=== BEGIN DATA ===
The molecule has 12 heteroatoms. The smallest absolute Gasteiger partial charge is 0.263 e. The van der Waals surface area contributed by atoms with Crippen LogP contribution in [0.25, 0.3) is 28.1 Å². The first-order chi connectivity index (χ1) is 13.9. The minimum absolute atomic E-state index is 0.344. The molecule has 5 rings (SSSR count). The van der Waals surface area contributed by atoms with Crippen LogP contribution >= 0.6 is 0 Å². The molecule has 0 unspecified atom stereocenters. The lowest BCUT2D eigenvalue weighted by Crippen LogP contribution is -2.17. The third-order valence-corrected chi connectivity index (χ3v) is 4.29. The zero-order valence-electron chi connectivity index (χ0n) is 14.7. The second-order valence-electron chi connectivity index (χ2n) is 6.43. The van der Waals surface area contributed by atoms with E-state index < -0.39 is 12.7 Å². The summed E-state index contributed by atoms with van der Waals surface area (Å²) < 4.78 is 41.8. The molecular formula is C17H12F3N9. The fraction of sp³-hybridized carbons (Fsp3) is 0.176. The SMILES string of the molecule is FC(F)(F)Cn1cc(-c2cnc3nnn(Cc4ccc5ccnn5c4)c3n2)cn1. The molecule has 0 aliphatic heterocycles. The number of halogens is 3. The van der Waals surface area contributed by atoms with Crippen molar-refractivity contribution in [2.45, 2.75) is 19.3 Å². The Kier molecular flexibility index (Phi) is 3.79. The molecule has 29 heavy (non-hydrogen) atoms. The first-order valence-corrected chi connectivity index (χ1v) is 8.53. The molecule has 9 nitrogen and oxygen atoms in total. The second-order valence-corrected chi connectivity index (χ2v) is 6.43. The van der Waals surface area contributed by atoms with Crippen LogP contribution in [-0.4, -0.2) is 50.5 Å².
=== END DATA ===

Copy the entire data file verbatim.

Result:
The molecule has 12 heteroatoms. The smallest absolute Gasteiger partial charge is 0.263 e. The van der Waals surface area contributed by atoms with Crippen LogP contribution in [0.25, 0.3) is 28.1 Å². The first-order chi connectivity index (χ1) is 13.9. The minimum absolute atomic E-state index is 0.344. The molecule has 5 rings (SSSR count). The van der Waals surface area contributed by atoms with Crippen LogP contribution >= 0.6 is 0 Å². The molecule has 0 unspecified atom stereocenters. The lowest BCUT2D eigenvalue weighted by Crippen LogP contribution is -2.17. The third-order valence-corrected chi connectivity index (χ3v) is 4.29. The zero-order valence-electron chi connectivity index (χ0n) is 14.7. The second-order valence-electron chi connectivity index (χ2n) is 6.43. The van der Waals surface area contributed by atoms with E-state index < -0.39 is 12.7 Å². The summed E-state index contributed by atoms with van der Waals surface area (Å²) < 4.78 is 41.8. The molecular formula is C17H12F3N9. The fraction of sp³-hybridized carbons (Fsp3) is 0.176. The SMILES string of the molecule is FC(F)(F)Cn1cc(-c2cnc3nnn(Cc4ccc5ccnn5c4)c3n2)cn1. The molecule has 0 aliphatic heterocycles. The number of halogens is 3. The van der Waals surface area contributed by atoms with Crippen molar-refractivity contribution in [2.45, 2.75) is 19.3 Å². The Kier molecular flexibility index (Phi) is 3.79. The molecule has 29 heavy (non-hydrogen) atoms. The first-order valence-corrected chi connectivity index (χ1v) is 8.53. The molecule has 9 nitrogen and oxygen atoms in total. The second-order valence-corrected chi connectivity index (χ2v) is 6.43. The van der Waals surface area contributed by atoms with Crippen LogP contribution in [-0.4, -0.2) is 50.5 Å².